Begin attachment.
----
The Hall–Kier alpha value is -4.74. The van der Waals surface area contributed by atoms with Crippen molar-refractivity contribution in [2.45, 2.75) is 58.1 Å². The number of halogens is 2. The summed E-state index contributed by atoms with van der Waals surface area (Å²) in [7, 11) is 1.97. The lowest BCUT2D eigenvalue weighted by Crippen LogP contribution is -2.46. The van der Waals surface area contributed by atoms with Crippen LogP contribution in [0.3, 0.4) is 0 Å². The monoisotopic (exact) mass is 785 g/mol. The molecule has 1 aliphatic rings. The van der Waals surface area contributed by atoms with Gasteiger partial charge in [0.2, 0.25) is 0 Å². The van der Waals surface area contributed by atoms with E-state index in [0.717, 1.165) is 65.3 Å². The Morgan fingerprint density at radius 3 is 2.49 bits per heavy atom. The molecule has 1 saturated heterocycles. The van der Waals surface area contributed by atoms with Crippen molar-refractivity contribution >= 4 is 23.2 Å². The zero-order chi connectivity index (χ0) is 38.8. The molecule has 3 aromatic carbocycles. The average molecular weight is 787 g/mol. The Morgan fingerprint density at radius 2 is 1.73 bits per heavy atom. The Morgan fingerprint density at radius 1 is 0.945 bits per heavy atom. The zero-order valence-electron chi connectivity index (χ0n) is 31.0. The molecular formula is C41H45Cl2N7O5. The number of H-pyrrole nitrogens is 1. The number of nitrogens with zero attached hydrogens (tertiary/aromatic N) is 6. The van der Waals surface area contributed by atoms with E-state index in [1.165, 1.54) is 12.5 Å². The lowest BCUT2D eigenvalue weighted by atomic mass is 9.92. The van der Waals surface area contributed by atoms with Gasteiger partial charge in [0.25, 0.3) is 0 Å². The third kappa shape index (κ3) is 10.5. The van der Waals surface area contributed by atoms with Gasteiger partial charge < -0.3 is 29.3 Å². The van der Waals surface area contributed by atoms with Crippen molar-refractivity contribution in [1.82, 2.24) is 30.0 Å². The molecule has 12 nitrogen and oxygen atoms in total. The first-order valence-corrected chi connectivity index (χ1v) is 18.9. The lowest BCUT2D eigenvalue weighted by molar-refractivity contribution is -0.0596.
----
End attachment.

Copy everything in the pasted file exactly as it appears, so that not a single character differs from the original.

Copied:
The Hall–Kier alpha value is -4.74. The van der Waals surface area contributed by atoms with Crippen molar-refractivity contribution in [2.45, 2.75) is 58.1 Å². The number of halogens is 2. The summed E-state index contributed by atoms with van der Waals surface area (Å²) in [7, 11) is 1.97. The lowest BCUT2D eigenvalue weighted by Crippen LogP contribution is -2.46. The van der Waals surface area contributed by atoms with Crippen LogP contribution in [0.3, 0.4) is 0 Å². The monoisotopic (exact) mass is 785 g/mol. The molecule has 1 aliphatic rings. The van der Waals surface area contributed by atoms with Gasteiger partial charge in [0.2, 0.25) is 0 Å². The van der Waals surface area contributed by atoms with E-state index in [0.717, 1.165) is 65.3 Å². The Morgan fingerprint density at radius 3 is 2.49 bits per heavy atom. The molecule has 1 saturated heterocycles. The van der Waals surface area contributed by atoms with Crippen molar-refractivity contribution >= 4 is 23.2 Å². The zero-order chi connectivity index (χ0) is 38.8. The molecule has 3 aromatic carbocycles. The average molecular weight is 787 g/mol. The Morgan fingerprint density at radius 2 is 1.73 bits per heavy atom. The Morgan fingerprint density at radius 1 is 0.945 bits per heavy atom. The zero-order valence-electron chi connectivity index (χ0n) is 31.0. The molecular formula is C41H45Cl2N7O5. The number of H-pyrrole nitrogens is 1. The number of nitrogens with zero attached hydrogens (tertiary/aromatic N) is 6. The van der Waals surface area contributed by atoms with E-state index in [1.165, 1.54) is 12.5 Å². The lowest BCUT2D eigenvalue weighted by atomic mass is 9.92. The van der Waals surface area contributed by atoms with Gasteiger partial charge in [0.25, 0.3) is 0 Å². The third kappa shape index (κ3) is 10.5. The van der Waals surface area contributed by atoms with Gasteiger partial charge < -0.3 is 29.3 Å². The van der Waals surface area contributed by atoms with Crippen molar-refractivity contribution in [1.82, 2.24) is 30.0 Å². The molecule has 12 nitrogen and oxygen atoms in total. The first-order valence-corrected chi connectivity index (χ1v) is 18.9. The lowest BCUT2D eigenvalue weighted by molar-refractivity contribution is -0.0596.